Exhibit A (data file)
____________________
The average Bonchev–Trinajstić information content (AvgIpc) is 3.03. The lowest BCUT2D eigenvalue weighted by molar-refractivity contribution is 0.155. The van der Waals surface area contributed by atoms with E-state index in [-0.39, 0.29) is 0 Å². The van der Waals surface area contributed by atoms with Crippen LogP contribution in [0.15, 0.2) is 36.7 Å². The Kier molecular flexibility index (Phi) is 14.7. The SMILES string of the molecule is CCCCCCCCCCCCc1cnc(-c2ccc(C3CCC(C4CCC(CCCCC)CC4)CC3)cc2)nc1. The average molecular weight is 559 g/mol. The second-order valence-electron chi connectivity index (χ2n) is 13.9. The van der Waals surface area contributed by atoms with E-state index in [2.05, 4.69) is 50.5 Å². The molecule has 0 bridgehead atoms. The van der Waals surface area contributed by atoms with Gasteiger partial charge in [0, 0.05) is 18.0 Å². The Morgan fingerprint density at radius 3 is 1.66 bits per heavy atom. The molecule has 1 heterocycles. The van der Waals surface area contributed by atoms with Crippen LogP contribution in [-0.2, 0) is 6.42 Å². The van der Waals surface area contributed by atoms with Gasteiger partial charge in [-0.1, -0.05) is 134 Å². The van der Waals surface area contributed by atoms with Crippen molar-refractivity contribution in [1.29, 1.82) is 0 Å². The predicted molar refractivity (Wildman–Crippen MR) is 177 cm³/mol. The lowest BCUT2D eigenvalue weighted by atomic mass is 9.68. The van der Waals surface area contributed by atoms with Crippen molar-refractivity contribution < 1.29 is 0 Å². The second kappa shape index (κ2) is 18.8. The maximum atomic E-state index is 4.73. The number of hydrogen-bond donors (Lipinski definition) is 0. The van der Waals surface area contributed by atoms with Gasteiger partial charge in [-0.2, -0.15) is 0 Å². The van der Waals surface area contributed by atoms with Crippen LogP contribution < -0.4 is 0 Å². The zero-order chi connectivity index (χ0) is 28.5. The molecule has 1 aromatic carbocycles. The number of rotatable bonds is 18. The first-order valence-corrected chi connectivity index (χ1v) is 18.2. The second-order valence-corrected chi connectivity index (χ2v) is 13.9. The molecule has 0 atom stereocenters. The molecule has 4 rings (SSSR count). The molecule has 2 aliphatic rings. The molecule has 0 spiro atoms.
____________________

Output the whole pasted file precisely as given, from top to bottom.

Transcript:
The average Bonchev–Trinajstić information content (AvgIpc) is 3.03. The lowest BCUT2D eigenvalue weighted by molar-refractivity contribution is 0.155. The van der Waals surface area contributed by atoms with E-state index in [-0.39, 0.29) is 0 Å². The van der Waals surface area contributed by atoms with Crippen LogP contribution in [0.15, 0.2) is 36.7 Å². The Kier molecular flexibility index (Phi) is 14.7. The SMILES string of the molecule is CCCCCCCCCCCCc1cnc(-c2ccc(C3CCC(C4CCC(CCCCC)CC4)CC3)cc2)nc1. The average molecular weight is 559 g/mol. The second-order valence-electron chi connectivity index (χ2n) is 13.9. The van der Waals surface area contributed by atoms with E-state index in [2.05, 4.69) is 50.5 Å². The molecule has 0 bridgehead atoms. The van der Waals surface area contributed by atoms with Gasteiger partial charge in [0, 0.05) is 18.0 Å². The Morgan fingerprint density at radius 3 is 1.66 bits per heavy atom. The molecule has 1 heterocycles. The van der Waals surface area contributed by atoms with Crippen LogP contribution in [-0.2, 0) is 6.42 Å². The van der Waals surface area contributed by atoms with Gasteiger partial charge in [-0.1, -0.05) is 134 Å². The van der Waals surface area contributed by atoms with Crippen molar-refractivity contribution in [1.29, 1.82) is 0 Å². The predicted molar refractivity (Wildman–Crippen MR) is 177 cm³/mol. The lowest BCUT2D eigenvalue weighted by atomic mass is 9.68. The van der Waals surface area contributed by atoms with Crippen molar-refractivity contribution < 1.29 is 0 Å². The second kappa shape index (κ2) is 18.8. The maximum atomic E-state index is 4.73. The number of hydrogen-bond donors (Lipinski definition) is 0. The van der Waals surface area contributed by atoms with Gasteiger partial charge in [-0.2, -0.15) is 0 Å². The van der Waals surface area contributed by atoms with Crippen LogP contribution < -0.4 is 0 Å². The zero-order chi connectivity index (χ0) is 28.5. The molecule has 1 aromatic carbocycles. The number of rotatable bonds is 18. The first-order valence-corrected chi connectivity index (χ1v) is 18.2. The second-order valence-corrected chi connectivity index (χ2v) is 13.9. The molecule has 0 atom stereocenters. The molecule has 4 rings (SSSR count). The molecule has 2 aliphatic rings. The molecule has 0 spiro atoms.